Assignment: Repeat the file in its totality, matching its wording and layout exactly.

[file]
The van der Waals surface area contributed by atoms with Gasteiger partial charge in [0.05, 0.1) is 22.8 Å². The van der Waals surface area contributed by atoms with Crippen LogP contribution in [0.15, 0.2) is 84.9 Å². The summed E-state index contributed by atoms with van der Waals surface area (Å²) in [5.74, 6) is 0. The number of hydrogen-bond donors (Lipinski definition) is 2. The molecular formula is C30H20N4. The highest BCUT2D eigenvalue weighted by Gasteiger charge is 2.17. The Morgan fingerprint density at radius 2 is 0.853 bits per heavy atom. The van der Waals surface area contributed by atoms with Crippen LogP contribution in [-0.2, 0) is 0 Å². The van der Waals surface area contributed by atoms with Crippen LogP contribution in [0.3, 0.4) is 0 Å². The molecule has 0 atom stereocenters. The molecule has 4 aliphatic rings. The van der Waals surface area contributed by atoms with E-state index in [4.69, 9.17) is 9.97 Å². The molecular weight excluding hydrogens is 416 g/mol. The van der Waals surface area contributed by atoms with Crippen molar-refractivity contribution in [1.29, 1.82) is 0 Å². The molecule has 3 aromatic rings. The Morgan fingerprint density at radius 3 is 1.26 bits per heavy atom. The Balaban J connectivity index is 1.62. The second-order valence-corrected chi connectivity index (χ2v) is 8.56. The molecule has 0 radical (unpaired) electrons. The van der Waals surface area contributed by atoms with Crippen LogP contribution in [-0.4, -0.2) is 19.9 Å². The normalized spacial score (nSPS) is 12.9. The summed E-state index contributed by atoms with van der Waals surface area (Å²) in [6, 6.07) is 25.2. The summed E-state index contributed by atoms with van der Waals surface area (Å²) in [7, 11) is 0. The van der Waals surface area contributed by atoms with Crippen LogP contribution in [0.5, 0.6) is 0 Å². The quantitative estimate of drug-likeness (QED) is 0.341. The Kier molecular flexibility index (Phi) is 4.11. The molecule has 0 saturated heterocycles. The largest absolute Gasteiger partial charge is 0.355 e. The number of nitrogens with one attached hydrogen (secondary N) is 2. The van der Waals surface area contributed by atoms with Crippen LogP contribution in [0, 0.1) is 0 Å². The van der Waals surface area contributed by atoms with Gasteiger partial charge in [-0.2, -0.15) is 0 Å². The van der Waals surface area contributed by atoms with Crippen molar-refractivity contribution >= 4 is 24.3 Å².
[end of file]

The van der Waals surface area contributed by atoms with Gasteiger partial charge in [0.05, 0.1) is 22.8 Å². The van der Waals surface area contributed by atoms with Crippen LogP contribution in [0.15, 0.2) is 84.9 Å². The summed E-state index contributed by atoms with van der Waals surface area (Å²) in [5.74, 6) is 0. The number of hydrogen-bond donors (Lipinski definition) is 2. The molecular formula is C30H20N4. The highest BCUT2D eigenvalue weighted by Gasteiger charge is 2.17. The Morgan fingerprint density at radius 2 is 0.853 bits per heavy atom. The van der Waals surface area contributed by atoms with Crippen LogP contribution in [-0.2, 0) is 0 Å². The van der Waals surface area contributed by atoms with Crippen LogP contribution in [0.3, 0.4) is 0 Å². The molecule has 0 atom stereocenters. The molecule has 4 aliphatic rings. The van der Waals surface area contributed by atoms with E-state index in [4.69, 9.17) is 9.97 Å². The molecular weight excluding hydrogens is 416 g/mol. The van der Waals surface area contributed by atoms with Crippen molar-refractivity contribution in [1.29, 1.82) is 0 Å². The molecule has 3 aromatic rings. The Morgan fingerprint density at radius 3 is 1.26 bits per heavy atom. The Balaban J connectivity index is 1.62. The second-order valence-corrected chi connectivity index (χ2v) is 8.56. The molecule has 0 radical (unpaired) electrons. The van der Waals surface area contributed by atoms with Crippen LogP contribution in [-0.4, -0.2) is 19.9 Å². The normalized spacial score (nSPS) is 12.9. The summed E-state index contributed by atoms with van der Waals surface area (Å²) in [6, 6.07) is 25.2. The summed E-state index contributed by atoms with van der Waals surface area (Å²) in [7, 11) is 0. The van der Waals surface area contributed by atoms with Crippen LogP contribution in [0.5, 0.6) is 0 Å². The quantitative estimate of drug-likeness (QED) is 0.341. The Kier molecular flexibility index (Phi) is 4.11. The molecule has 0 saturated heterocycles. The largest absolute Gasteiger partial charge is 0.355 e. The number of nitrogens with one attached hydrogen (secondary N) is 2. The van der Waals surface area contributed by atoms with Crippen LogP contribution in [0, 0.1) is 0 Å². The van der Waals surface area contributed by atoms with Gasteiger partial charge in [-0.2, -0.15) is 0 Å². The van der Waals surface area contributed by atoms with Crippen molar-refractivity contribution >= 4 is 24.3 Å².